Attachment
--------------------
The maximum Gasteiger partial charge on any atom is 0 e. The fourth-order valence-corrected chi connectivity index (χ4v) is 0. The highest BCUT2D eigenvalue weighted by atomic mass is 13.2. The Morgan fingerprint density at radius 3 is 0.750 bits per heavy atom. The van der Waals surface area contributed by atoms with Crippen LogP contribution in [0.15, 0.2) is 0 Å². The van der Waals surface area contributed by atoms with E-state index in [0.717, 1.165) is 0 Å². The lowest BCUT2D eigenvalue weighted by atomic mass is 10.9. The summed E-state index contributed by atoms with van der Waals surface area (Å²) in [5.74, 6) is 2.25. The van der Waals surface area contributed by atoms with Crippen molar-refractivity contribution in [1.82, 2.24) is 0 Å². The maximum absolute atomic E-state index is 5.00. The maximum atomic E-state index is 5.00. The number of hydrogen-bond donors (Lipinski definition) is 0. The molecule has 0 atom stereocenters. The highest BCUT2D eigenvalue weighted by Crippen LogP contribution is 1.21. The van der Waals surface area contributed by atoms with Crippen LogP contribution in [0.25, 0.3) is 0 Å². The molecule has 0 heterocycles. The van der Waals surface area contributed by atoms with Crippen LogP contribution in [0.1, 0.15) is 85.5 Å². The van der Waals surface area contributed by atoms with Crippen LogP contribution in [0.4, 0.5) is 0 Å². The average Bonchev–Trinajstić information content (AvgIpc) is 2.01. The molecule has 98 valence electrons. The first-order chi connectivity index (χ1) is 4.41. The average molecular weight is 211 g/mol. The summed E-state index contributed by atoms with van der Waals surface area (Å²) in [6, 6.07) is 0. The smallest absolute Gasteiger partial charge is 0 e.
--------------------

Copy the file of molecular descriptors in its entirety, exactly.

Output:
The maximum Gasteiger partial charge on any atom is 0 e. The fourth-order valence-corrected chi connectivity index (χ4v) is 0. The highest BCUT2D eigenvalue weighted by atomic mass is 13.2. The Morgan fingerprint density at radius 3 is 0.750 bits per heavy atom. The van der Waals surface area contributed by atoms with Crippen LogP contribution in [0.15, 0.2) is 0 Å². The van der Waals surface area contributed by atoms with E-state index in [0.717, 1.165) is 0 Å². The lowest BCUT2D eigenvalue weighted by atomic mass is 10.9. The summed E-state index contributed by atoms with van der Waals surface area (Å²) in [5.74, 6) is 2.25. The van der Waals surface area contributed by atoms with Crippen molar-refractivity contribution in [1.82, 2.24) is 0 Å². The maximum absolute atomic E-state index is 5.00. The maximum atomic E-state index is 5.00. The number of hydrogen-bond donors (Lipinski definition) is 0. The molecule has 0 atom stereocenters. The highest BCUT2D eigenvalue weighted by Crippen LogP contribution is 1.21. The van der Waals surface area contributed by atoms with Crippen LogP contribution in [0.25, 0.3) is 0 Å². The molecule has 0 heterocycles. The van der Waals surface area contributed by atoms with Crippen LogP contribution in [0.1, 0.15) is 85.5 Å². The van der Waals surface area contributed by atoms with Crippen LogP contribution in [0.4, 0.5) is 0 Å². The average Bonchev–Trinajstić information content (AvgIpc) is 2.01. The molecule has 98 valence electrons. The first-order chi connectivity index (χ1) is 4.41. The average molecular weight is 211 g/mol. The summed E-state index contributed by atoms with van der Waals surface area (Å²) in [6, 6.07) is 0. The smallest absolute Gasteiger partial charge is 0 e.